5 Things to Know

5 things to know before the stock market opens Friday


1. Dow futures dropped as Wall Street's volatile week continues

American flags hang from the facade of the New York Stock Exchange (NYSE) building in New York January 28, 2021.
Mike Segar | Reuters

On the final day of a volatile week of short-squeezing frenzy, the Dow Jones Industrial Average was set to drop about 150 points at Friday's open, with Dow stock Johnson & Johnson falling after the U.S. drug giant released data about its one-dose coronavirus vaccine. The shot was 72% effective in the U.S., but less so in other regions. Wall Street's volatility came amid the Reddit-fueled trading around GameStop and other highly shorted stocks.

The Dow on Thursday recovered nearly half of Wednesday's 633-point decline, the worst one-session drop since late October. Ahead of Friday's trading, the Dow was nearly 2% away from its closing record high earlier this month. Three Dow stocks — Caterpillar, Honeywell and Chevron — reported quarterly earnings before-the-bell, along with drugmaker Eli Lilly.

2. J&J says vaccine less effective against some Covid variants

Johnson & Johnson Coronavirus vaccine illustration
Dado Ruvic | Reuters

J&J's highly anticipated vaccine results were based on 468 confirmed Covid cases among the phase three trial's more than 43,000 volunteers, including those infected with the new, highly contagious strain found in South Africa. J&J also said the vaccine was 85% effective in preventing severe disease four weeks after vaccination in all adults. If the J&J vaccine gets cleared by the FDA, it would be the third approved for emergency use in the U.S., behind the Pfizer-BioNTech vaccine and Moderna's, both of which require two doses.

U.S.-based biotech firm Novavax said late Thursday its vaccine was more than 89% effective in protecting against the coronavirus. In its phase three clinical trial conducted in Britain, the two-shot vaccine appeared to be 85.6% effective against the new strain originally found in that country. However, in a phase two study in South Africa, the Novavax was only 49.4% effective against the new variant found there. Shares of Novavax surged nearly 60% in Friday's premarket.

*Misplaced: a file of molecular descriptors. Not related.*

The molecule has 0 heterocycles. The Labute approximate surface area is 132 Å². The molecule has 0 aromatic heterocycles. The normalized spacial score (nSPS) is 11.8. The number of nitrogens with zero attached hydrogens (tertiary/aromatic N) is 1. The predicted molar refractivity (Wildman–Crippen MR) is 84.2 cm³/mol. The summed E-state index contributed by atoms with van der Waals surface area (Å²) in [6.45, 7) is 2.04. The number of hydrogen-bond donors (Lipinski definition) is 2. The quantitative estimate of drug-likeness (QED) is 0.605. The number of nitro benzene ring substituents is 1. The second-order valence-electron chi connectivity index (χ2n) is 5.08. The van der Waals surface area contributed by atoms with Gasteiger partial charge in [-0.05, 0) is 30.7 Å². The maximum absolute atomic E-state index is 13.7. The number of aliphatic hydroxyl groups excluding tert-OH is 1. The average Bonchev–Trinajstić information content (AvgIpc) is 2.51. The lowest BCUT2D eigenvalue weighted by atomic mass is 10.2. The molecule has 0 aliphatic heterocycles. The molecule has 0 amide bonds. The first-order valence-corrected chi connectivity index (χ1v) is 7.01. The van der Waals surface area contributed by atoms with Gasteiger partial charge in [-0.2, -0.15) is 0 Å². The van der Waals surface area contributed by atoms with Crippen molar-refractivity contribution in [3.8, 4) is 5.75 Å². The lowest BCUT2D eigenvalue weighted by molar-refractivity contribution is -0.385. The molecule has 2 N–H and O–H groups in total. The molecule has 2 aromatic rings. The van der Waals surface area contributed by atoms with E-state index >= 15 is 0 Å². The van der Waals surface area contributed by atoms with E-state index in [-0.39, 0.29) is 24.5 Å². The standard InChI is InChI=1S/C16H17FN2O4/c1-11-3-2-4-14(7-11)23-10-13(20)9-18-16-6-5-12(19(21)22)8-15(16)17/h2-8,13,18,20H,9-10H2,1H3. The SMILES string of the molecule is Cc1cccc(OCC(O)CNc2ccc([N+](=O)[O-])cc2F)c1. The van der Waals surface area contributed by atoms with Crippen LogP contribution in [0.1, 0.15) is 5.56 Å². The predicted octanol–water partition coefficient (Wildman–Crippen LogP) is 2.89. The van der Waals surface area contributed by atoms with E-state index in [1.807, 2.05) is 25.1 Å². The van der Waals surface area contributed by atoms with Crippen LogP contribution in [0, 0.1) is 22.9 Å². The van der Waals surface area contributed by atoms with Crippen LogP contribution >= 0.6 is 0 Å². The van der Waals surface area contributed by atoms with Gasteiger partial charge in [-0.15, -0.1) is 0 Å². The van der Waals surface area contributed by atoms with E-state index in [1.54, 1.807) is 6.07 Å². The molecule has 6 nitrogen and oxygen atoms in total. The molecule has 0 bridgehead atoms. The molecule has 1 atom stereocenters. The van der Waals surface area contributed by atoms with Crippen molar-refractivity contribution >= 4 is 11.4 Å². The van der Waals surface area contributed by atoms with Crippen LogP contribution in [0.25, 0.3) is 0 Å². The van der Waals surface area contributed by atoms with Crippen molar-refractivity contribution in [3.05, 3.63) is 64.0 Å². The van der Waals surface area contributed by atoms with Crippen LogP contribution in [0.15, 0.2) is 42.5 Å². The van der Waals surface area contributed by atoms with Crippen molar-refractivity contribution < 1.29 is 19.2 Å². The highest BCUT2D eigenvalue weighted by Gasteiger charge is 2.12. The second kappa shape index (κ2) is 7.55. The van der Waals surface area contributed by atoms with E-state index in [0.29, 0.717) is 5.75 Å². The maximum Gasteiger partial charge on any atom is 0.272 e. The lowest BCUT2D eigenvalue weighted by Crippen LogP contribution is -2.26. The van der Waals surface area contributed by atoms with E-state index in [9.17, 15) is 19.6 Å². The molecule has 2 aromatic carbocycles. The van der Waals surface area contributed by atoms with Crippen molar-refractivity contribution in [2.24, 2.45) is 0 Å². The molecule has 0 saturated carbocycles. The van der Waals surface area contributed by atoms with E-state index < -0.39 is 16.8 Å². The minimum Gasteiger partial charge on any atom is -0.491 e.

3. Robinhood raises $1 billion, taps credit lines to facilitate GameStop trading

An epic battle is unfolding on Wall Street, with a cast of characters clashing over the fate of GameStop, a struggling chain of video game retail stores. The conflict has sent GameStop on a stomach-churning ride with amateur investors taking on the financial establishment in the mindset of the Occupy Wall Street movement launched a decade ago.
Olivier Douliery | AFP | Getty Images

Robinhood raised $1 billion overnight from investors to shore up its balance sheet as the brokerage app was set to ease restrictions in the trading of certain volatile stocks, according to CNBC's Andrew Ross Sorkin. The money raised was on top of the $500 million the broker accessed through credit lines to ensure it had the capital required to keep allowing its clients to trade stocks like GameStop and AMC Entertainment. Robinhood CEO Vlad Tenev told CNBC tapping the credit lines was a proactive measure and denied it was because of a liquidity issue. After stumbling a day earlier, GameStop and AMC shares surged 90% and 60% in Friday's premarket, respectively.

4. Elon Musk's tweets about cryptocurrencies spark rallies

Elon Musk, CEO of Tesla, stands on the construction site of the Tesla Gigafactory in Grünheide near Berlin, September 3, 2020.
Patrick Pleul | picture alliance | Getty Images

Robinhood restricted trading in cryptocurrencies Friday as the price of bitcoin and a meme-inspired token rose sharply after Elon Musk tweets.

Bitcoin skyrocketed as much as 20% early Friday to about $38,100 after Musk added #bitcoin to his Twitter bio. The Tesla CEO also sent out a cryptic tweet: "In retrospect, it was inevitable." The world's most valuable cryptocurrency hit an all-time high of $41,940 earlier this month before sinking sharply a week later.

Dogecoin, originally founded as a joke about a dog meme, soared as much as 800% on Thursday after a Reddit board talked about making it the cryptocurrency equivalent of GameStop. Musk tweeted out Thursday evening a picture of a magazine cover of "Dogue," play on popular fashion title "Vogue."

5. Democrats reject GOP attempts to break up Biden relief measure

U.S. President Joe Biden signs executive orders strengthening access to affordable healthcare at the White House in Washington, January 28, 2021.
Kevin Lamarque | Reuters

Democrats on Capitol Hill and the White House rejected a Republican pitch to split President Joe Biden's $1.9 trillion coronavirus rescue plan into smaller chunks. Democrats appeared ready to push the measure through without GOP help. Success would give Biden a signature accomplishment in his first 100 days in office, unleashing money to expand vaccinations and reopen schools, send $1,400 direct payments to households, and other priorities, including a gradual increase in the federal minimum wage to $15 per hour. Failure would be a high-profile setback early in his presidency.

— The Associated Press contributed to this report. Follow all the developments on Wall Street in real time with CNBC Pro's live markets blog. Get the latest on the pandemic with our coronavirus blog.